Many people believe that a software engineer is someone who writes code and fixes bugs all day long. While this is true to an extent, a great software engineer is someone that plans and designs structures and lifecycles from start to finish and has excellent communication with different stakeholders. It’s a challenging role that tests your ability to deliver a sufficient solution to a customer and end-users of a system.
More often than not, you will run into challenging projects that test your skills as a software engineer. This may be because of limited resources or time, or even inexperienced team members that need extra guidance from seniors. Regardless of what reason it is, it’s key that you understand and learn from these challenges to grow your career.
Here are the most important lessons I’ve learned dealing with difficult projects and how they’ve shaped the software engineer I am today
Create a plan
Before immersing yourself in a project, you need structured planning. Not only should you set a deadline for when tasks need to be completed, but you should also break down all the requirements and explicitly define the responsibilities and roles on the project. Your plan needs to be communicated and explained to everyone, including the internal team and other third-party or customer teams, to ensure that everyone is on the same track.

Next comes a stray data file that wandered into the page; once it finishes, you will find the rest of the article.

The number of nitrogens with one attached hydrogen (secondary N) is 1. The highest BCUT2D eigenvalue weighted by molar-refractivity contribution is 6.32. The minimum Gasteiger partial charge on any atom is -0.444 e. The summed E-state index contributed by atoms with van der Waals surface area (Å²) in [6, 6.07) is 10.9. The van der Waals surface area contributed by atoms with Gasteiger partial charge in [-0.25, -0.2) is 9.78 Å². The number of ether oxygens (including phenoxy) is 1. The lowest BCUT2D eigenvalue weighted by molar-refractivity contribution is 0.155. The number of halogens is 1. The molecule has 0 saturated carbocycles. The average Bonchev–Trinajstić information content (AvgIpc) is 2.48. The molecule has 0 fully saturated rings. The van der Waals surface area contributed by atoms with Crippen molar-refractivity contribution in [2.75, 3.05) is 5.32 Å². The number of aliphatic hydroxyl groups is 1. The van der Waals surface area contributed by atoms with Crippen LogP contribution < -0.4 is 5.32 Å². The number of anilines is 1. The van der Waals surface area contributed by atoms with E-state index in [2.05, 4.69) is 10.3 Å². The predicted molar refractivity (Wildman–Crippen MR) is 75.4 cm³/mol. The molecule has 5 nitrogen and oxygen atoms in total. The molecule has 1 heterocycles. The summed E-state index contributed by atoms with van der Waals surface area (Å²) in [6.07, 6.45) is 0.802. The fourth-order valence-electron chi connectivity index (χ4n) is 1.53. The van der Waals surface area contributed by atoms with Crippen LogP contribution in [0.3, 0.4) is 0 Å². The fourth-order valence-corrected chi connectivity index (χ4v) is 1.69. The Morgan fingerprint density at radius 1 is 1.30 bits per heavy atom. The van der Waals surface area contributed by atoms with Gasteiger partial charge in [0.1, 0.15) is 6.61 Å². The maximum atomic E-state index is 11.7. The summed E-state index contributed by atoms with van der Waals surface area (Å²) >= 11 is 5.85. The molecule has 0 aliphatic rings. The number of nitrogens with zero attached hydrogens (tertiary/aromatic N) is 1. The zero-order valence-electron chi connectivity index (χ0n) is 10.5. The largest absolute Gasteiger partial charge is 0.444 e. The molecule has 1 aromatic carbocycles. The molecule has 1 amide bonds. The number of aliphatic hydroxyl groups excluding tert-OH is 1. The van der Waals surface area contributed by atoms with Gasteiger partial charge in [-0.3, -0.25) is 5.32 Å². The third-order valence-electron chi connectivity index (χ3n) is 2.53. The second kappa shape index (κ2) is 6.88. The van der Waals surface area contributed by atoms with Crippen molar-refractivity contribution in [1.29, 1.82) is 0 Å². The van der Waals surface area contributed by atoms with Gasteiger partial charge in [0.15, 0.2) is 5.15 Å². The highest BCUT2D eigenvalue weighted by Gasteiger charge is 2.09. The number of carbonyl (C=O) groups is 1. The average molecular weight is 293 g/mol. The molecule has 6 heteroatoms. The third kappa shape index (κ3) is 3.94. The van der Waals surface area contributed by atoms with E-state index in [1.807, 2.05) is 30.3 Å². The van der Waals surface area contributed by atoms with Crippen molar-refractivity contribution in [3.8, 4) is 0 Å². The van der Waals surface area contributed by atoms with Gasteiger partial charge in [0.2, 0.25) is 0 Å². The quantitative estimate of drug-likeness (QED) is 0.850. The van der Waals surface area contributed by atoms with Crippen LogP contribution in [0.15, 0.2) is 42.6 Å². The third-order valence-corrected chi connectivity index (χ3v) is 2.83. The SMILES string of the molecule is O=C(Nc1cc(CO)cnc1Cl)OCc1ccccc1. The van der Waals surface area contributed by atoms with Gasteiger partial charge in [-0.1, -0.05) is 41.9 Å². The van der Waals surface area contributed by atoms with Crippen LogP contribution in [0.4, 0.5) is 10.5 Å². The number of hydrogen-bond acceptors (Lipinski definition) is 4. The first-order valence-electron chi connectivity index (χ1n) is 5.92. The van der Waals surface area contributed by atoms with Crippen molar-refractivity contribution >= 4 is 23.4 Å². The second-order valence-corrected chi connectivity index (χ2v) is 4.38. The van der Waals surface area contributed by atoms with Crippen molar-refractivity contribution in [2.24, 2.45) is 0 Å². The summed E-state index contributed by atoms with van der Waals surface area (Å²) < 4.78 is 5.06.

It’s important that every single developer has a plan for the task they are working on. It’s ideal to have a clear plan from the start and drafted on a timely basis. Although it can be tedious, creating a plan also gives you the ability to shuffle around your activities based on your top priorities, without losing track of other things
A key factor in planning is risk management. You need to identify possible risks and solutions to mitigate them to save enormous amounts of time in the future. By seeing and understanding what risks may pop up, it will help your project move smoothly and benefit the final outcome
Skills and attitude
Lastly, a big part of being a great software engineer is the skills and attitudes you carry to your team. The ones that I value the most are:
● Having a structured approach
● A passion to learn new things
● Good communication skills
The most important lesson I’ve learned dealing with difficult projects is to be patient. By being patient, it gives you the time and space to understand problems while not getting side-tracked by frustration or misunderstandings. Although having these skills isn’t a “must have”, it will greatly benefit your career if you wish to evolve into a professional software developer.
Becoming a software engineer is a very straightforward path as you can learn almost anything from the Internet. However, the environment you place yourself in is key to your growth and career development.
I enjoy being at Objective because I have found a good balance between a well-defined process and the freedom to investigate something new without being restricted. I can learn from senior team members and get practice mentoring people that have just joined our company. Unlike other companies where you can feel restricted in your responsibilities and roles, I have always had opportunities to grow and evolve my skillset as an all-rounded software engineer.
Interested in seeing where a career in software engineering at Objective can take you? Check out our job opportunities here.